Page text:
This past month I read three books and I’ve started on a fourth. The titles will give you some idea of the things of greatest interest to me at this time in my life. I read a book called Bounce. It’s all about rebounding from tough times. It’s a fast read, a good book with sound advice for business owners or individuals who need to turn around and head in a more productive direction. The second book I picked up because a friend of mine had worked with the author. Her name, Kay Sprinkel Grace, her book, Over Goal! It’s a terrific book with great suggestions for a fundraising professional or any person seriously involved in non-for-profit philanthropy. The third book is called Love & Death, by Forrest Church, and was also recommended by a friend. In this month’s message from the7thinning blog, it is this last book I would like to tell you about.
Ironically, in the past six months I have lost three friends and business acquaintances, all unexpected deaths, each person was in my age group. Vern, a highly respected pediatrician, Bruce, a marketing/advertising professional and George, the owner of an executive search firm. Isn’t it strange that at the time of another person’s death, we reflect on their life? It is a brief reflection looked upon through tinted lens. Because at the same time, we acknowledge ourselves, and begin to recognize our own mortality. And then, consequently, we begin to question our own values and lifestyle.
As I reflect on the lives of these three friends, I am reminded of the countless hours they devoted to serving others through their chosen occupations. I’m also reminded of how each person sought and found some balance in life through either long travels or just simple weekend hikes. Although each of these men died at an early age, I must believe they are resting in peace. They lived their lives as servant leaders. What more can be done?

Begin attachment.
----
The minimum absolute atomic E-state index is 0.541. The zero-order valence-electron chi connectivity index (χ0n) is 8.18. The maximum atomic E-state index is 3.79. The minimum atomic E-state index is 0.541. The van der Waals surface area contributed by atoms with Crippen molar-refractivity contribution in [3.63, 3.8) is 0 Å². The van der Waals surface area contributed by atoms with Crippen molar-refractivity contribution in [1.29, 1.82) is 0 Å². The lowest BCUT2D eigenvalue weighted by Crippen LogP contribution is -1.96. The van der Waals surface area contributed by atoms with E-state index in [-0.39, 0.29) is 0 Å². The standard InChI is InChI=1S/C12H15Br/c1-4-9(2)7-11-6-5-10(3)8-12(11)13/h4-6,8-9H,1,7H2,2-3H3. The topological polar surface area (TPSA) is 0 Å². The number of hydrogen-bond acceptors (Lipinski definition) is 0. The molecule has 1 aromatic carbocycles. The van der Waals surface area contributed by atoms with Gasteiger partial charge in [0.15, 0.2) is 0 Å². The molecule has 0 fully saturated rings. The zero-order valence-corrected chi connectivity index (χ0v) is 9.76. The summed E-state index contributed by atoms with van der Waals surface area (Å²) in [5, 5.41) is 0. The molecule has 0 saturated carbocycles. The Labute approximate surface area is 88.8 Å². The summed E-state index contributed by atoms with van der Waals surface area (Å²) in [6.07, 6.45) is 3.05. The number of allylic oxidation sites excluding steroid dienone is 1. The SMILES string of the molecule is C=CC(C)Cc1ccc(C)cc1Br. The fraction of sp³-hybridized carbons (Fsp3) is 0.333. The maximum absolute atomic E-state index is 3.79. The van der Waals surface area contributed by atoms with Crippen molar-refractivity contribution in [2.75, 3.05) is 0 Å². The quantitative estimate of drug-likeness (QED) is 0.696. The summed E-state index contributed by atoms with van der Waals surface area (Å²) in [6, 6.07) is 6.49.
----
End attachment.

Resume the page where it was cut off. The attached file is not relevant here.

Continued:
The author, Forest Church, whom I mentioned earlier, writes this advice….”want what you have, do what you can. Be you who are.”
For many, this past year was a financial crisis. Some people lost their jobs, some companies lost customers and business revenue, some non-profit organizations lost donors and investors. For others, the grief of lost loved ones was a higher form of crisis. At these times, the normal human response is to have a heightened sense of life’s fragility.
If we are fortunate enough to survive a time of crisis and come through it with a renewed commitment to be of service to others, we are indeed blessed from above. Let’s recognize that for all of us, our lives will end in the middle of the story. Life seems to last forever but really it’s over in a flash. So, we need to prioritize our unfinished business. We need to make peace with ourselves and loved ones. We need to “sanctify what we are grateful for.”
Now, is a good time to be grateful. Happy Thanksgiving!
“If the only prayer you ever say in your entire life is thank you, it will be enough.”
– Meister Eckhart
“We sanctify all we are grateful for.”
– Anthony DeMello SJ